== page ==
5.20am, Budapest

This is Imre Nagy speaking, the President of the Council of Ministers of the Hungarian People’s Republic. Today at daybreak Soviet troops attacked our capital with the obvious intention of overthrowing the legal Hungarian democratic Government. Our troops are in combat. The Government is at its post. I notify the people of our country and the entire world of this fact…

This fight is the fight for freedom by the Hungarian people against the Russian intervention,and it is possible that I shall only be able to stay at my post for one or two hours. The whole world will see how the Russian armed forces, contrary to all treaties and conventions, are crushing the resistance of the Hungarian people. They will also see how they are kidnapping the Prime Minister of a country which is a Member of the United Nations, taking him from the capital, and therefore it cannot be doubted at all that this is the most brutal form of intervention. I should like in these last moments to ask the leaders of the revolution, if they can, to leave the country. I ask that all that I have said in my broadcast, and what we have agreed on with the revolutionary leaders during meetings in Parliament, should be put in a memorandum, and the leaders should turn to all the peoples of the world for help and explain that today it is Hungary and tomorrow, or the day after tomorrow, it will be the turn of other countries because the imperialism of Moscow does not know borders, and is only trying to play for time. Source (big PDF).

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Tony Harris
Tony Harris(@tony-harris)
15 years ago

Interesting to note the coincidental launch of Quadrant in the same year as the Hungarian debacle! Nice timing?

Rob
Rob
15 years ago

James, I was in Budapest a couple of weeks ago and attended one of the vigils for the victims of the uprising. Very moving.

Joshua Gans
Joshua Gans(@joshua-gans)
15 years ago

Rob

I’m glad to hear that some solemn commemoration of this tragedy was possible, given that the official celebrations were disrupted by the equally selfish antics of the cynical government and the ghastly opposition party. I guess you weren’t there on the 23rd, or you would have commented on the violence. In any case, if you’re interested there’s a good account of the day’s events in this photo essay.

Did you make it to the opera and/or to a concert at the Palace of the Arts?

Nicholas Gruen
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Nicholas Gruen(@nicholas-gruen)
15 years ago

Btw James, I was going to say this last night – but thought it added nothing. Anyway, that is a marvellous speech by Nagy. A brave, self sacrificing leader with the oratorical skills to represent his own greatness of spirit. Churchill and Lincoln were two such (which is not to say they were without their faults – particularly Churchill!)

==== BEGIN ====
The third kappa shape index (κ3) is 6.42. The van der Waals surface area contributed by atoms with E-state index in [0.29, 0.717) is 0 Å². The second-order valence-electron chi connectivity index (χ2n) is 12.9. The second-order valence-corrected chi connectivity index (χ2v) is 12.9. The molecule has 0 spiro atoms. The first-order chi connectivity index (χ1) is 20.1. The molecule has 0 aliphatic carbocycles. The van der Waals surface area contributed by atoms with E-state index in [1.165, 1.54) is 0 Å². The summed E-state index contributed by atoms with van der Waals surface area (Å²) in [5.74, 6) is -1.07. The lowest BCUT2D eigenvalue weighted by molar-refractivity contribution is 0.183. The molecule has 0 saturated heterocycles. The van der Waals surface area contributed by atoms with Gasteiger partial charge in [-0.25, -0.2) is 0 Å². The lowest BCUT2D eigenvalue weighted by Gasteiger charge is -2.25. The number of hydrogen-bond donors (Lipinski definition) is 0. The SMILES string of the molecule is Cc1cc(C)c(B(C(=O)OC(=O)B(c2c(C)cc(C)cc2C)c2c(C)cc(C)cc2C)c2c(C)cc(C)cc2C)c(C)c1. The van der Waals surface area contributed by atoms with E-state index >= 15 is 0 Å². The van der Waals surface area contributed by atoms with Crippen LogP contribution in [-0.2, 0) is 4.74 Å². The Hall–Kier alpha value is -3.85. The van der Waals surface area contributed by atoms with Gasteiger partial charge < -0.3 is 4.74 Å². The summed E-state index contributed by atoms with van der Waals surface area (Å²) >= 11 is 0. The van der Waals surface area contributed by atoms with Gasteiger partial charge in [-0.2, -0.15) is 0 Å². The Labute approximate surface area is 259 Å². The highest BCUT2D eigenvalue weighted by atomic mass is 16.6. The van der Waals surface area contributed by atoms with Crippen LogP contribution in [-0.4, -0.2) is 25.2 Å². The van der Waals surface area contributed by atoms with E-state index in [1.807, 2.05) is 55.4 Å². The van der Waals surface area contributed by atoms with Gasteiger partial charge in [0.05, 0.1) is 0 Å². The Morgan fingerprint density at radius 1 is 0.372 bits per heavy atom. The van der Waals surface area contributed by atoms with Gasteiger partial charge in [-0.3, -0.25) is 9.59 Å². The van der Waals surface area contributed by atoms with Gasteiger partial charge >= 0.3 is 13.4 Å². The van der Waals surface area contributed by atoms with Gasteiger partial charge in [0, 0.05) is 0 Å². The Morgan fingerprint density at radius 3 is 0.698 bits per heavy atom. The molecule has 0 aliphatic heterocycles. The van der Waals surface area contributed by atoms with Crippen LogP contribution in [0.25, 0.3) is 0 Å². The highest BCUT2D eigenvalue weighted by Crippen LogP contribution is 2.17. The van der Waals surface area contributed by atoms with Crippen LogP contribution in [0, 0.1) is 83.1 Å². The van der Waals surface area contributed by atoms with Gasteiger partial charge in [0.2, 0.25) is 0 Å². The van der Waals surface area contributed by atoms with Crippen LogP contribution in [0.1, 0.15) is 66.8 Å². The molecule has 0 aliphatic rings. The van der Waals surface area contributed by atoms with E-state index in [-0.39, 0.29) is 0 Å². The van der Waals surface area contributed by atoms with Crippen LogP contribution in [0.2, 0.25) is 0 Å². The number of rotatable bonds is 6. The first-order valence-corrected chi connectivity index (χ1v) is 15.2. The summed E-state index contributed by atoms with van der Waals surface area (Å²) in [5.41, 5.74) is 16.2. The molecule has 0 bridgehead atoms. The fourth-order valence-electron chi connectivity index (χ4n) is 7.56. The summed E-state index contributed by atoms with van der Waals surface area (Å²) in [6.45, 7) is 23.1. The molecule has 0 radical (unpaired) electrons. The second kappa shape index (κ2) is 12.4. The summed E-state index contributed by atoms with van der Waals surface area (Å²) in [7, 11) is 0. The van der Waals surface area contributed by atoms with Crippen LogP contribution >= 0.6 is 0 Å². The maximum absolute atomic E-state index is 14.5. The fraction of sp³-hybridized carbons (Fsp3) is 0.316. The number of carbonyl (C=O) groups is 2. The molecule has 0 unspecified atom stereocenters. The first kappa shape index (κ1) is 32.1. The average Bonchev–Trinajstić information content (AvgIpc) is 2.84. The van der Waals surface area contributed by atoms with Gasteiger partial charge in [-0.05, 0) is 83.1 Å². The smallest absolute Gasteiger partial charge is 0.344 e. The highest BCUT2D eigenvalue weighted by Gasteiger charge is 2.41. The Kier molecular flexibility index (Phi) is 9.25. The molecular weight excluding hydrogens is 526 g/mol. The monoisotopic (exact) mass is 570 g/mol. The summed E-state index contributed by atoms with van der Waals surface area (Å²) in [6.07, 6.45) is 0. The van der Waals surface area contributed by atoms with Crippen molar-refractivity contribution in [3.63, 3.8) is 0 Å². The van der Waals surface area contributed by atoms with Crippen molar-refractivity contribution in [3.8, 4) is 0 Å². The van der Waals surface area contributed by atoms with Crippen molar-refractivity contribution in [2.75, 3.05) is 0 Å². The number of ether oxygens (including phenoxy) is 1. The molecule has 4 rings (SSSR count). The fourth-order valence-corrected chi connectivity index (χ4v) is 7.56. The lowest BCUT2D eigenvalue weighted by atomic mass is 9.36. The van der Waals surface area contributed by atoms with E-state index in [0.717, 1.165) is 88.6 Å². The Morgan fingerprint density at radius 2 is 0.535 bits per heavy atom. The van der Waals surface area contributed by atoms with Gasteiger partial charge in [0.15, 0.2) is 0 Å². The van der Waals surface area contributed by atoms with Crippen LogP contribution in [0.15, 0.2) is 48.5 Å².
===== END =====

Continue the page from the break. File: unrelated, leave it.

Rob
Rob
15 years ago

James, yes, we caught Erkel’s Bank Ban at the State Opera, having failed to get seats to Don Giovanni the night before. A new opera to us, but we really enjoyed it. An utter jewel of an opera house, too.

Joshua Gans
Joshua Gans(@joshua-gans)
15 years ago

A shame you missed Don Giovanni: it’s a fabulous production, with a refreshingly youthful cast. On the other hand, if you’ve seen operas all around the world, what better choice then Bank Ban when you’re in Budapest? I’ve been slack about investigating the Erkel oeuvre myself, but I’m sure it’s worth it. Agree about the opera house – beautiful, but intimate at the same time.

Rob
Rob
15 years ago

Happily we did catch Don Giovanni in Zagreb. Didn’t know what to expect from the Croatian Opera, but it really was wonderful, with almost none of the Slavonic wobble known to us from Melodiya recordings. The set looked like an art deco railway station waiting room, and the characters came and went through the windows. Very effective. The opera house was great too – scaled down from Budapest, as you’d expect, but the same neo-Baroque style.

Graham Bell
Graham Bell
15 years ago

I was a teenager in Australia when all this happened.

It was my introduction to how readily and how completely the loud-mouthed. gutless, so-called “Anti-Communist” politicians, churchmen, academics, journalists, businessmen and other assorted bludgers in The West would abandon those who risked their lives fighting bare-handed against the tanks of one of the mightiest military organization the world had ever seen.

And, as recent events have shown, not much has changed in the past fifty years.

A salute to those brave Hungarians!!!!

Geoff R
15 years ago

Nagy was a Communist from 1917 does he show that despite everything Communism possesed a dynamic that could redeem some part of itself? Who were the Nagys or Dubcheks of fascism?

Tony Harris
Tony Harris(@tony-harris)
15 years ago

Malcolm Fraser?

James Farrell
James Farrell
15 years ago

Geoff

There’s a pretty strong consensus that socialism with a human face could not have lasted long anywhere within the constraint of a one-party state. Had the Hungarian Revolution or the Prague Spring not been suppressed by the Soviets, the idealists would probably have soon been pushed aside by ruthless pragmatists in the Tito mould. Alternatively an unravellinging of political control might have opened the way for a military strongman like Franco or Pinochet. A distant third possibility would have been a voluntary transition to multi-party democracy, with the reform communists restyling themselves as social democrats.